Many people find that spending time in another culture does change their actions, right down to unthinking mannerisms. That’s what Russian YouTuber Ashiya has been thinking about lately too, as she shared her top five ways she’s become more Japanese since living in Tokyo.
Japan is often praised for its ability to preserve traditional customs and architecture while still functioning as a modern society. There are few other places in the world where you can be in the middle of a buzzing metropolis, only to turn a corner and be face-to-face with a shrine that has stood for centuries. But did you know that there are actually entire prefectures that do not contain a single old temple?
Join us after the jump as we explore two such places and explain exactly why architecture that was hundreds of years old disappeared.
In the UK, where I’m from, people get really passionate about tea. It’s the first thing you offer someone who is a visitor to your home, and remembering how someone likes their tea made is one way of showing that you care about them. We’re also fussy about the ritual behind making tea (you should see what happens in my house when someone puts the milk in first). In this way, we’re kinda like the Japanese.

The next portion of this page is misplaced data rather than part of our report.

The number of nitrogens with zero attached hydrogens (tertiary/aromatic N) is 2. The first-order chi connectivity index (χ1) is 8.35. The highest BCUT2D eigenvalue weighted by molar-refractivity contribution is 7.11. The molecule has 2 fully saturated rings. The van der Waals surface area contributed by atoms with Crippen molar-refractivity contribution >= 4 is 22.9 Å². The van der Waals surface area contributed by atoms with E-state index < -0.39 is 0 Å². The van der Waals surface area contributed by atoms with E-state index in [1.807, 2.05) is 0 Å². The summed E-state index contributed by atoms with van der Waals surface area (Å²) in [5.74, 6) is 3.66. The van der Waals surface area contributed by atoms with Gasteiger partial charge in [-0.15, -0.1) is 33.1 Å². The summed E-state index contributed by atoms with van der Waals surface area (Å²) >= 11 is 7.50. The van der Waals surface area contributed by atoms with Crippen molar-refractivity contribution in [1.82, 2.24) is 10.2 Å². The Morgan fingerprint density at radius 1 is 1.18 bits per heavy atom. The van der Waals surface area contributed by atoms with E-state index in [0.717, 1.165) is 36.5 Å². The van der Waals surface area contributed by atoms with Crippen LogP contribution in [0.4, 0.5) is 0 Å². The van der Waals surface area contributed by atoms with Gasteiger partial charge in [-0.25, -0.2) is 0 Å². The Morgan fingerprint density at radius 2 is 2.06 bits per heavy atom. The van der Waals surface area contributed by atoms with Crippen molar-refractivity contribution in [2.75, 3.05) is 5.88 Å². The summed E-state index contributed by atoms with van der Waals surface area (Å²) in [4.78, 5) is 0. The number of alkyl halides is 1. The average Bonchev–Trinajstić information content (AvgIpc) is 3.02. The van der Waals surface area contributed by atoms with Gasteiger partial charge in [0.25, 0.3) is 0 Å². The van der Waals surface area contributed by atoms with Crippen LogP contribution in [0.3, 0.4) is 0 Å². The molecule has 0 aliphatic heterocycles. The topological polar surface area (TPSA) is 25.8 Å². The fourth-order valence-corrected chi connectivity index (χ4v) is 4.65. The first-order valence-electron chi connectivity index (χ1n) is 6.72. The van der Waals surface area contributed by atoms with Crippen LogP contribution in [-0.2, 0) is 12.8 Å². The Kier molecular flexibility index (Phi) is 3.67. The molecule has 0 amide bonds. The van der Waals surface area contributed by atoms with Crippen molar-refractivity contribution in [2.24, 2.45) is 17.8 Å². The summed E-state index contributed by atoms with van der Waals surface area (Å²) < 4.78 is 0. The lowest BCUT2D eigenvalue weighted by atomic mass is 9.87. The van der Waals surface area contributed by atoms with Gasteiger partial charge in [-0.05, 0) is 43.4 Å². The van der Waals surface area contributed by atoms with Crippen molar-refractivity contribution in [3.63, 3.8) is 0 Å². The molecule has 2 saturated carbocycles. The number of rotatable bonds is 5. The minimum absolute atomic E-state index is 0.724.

In Japan, they drink green tea rather than black tea, but their attitude towards it matches ours. It’s both something for all-day long refreshment, and for special occasions. They’re also really into the ceremony behind it, with chadou, or tea ceremony, being a celebrated art in Japan.
So, what happens when the tea companies try to make green tea happen in the UK? A whole lot of added flavourings, that’s what! Join us after the jump for a taste test!
Here’s a familiar saying: “In Ancient Egypt, cats were worshipped as gods; they have never forgotten this.” Certainly in Japan, cats are still given a huge amount of respect, with entire islands of moggies being given free roam to peacefully exist in their own little kitty ecosystem. Of course, things aren’t perfect, and stray and abandoned cats are a sad reality in Japan as much as they are in many other countries. But today we’re here to appreciate the happy cats of Gotanjo temple in Fukui Prefecture, who are lovingly tended to by Buddhist monks and fawned over by the adoring tourists who come to visit. You can even get a special kitty cat fortune and see what’s in store for the coming year!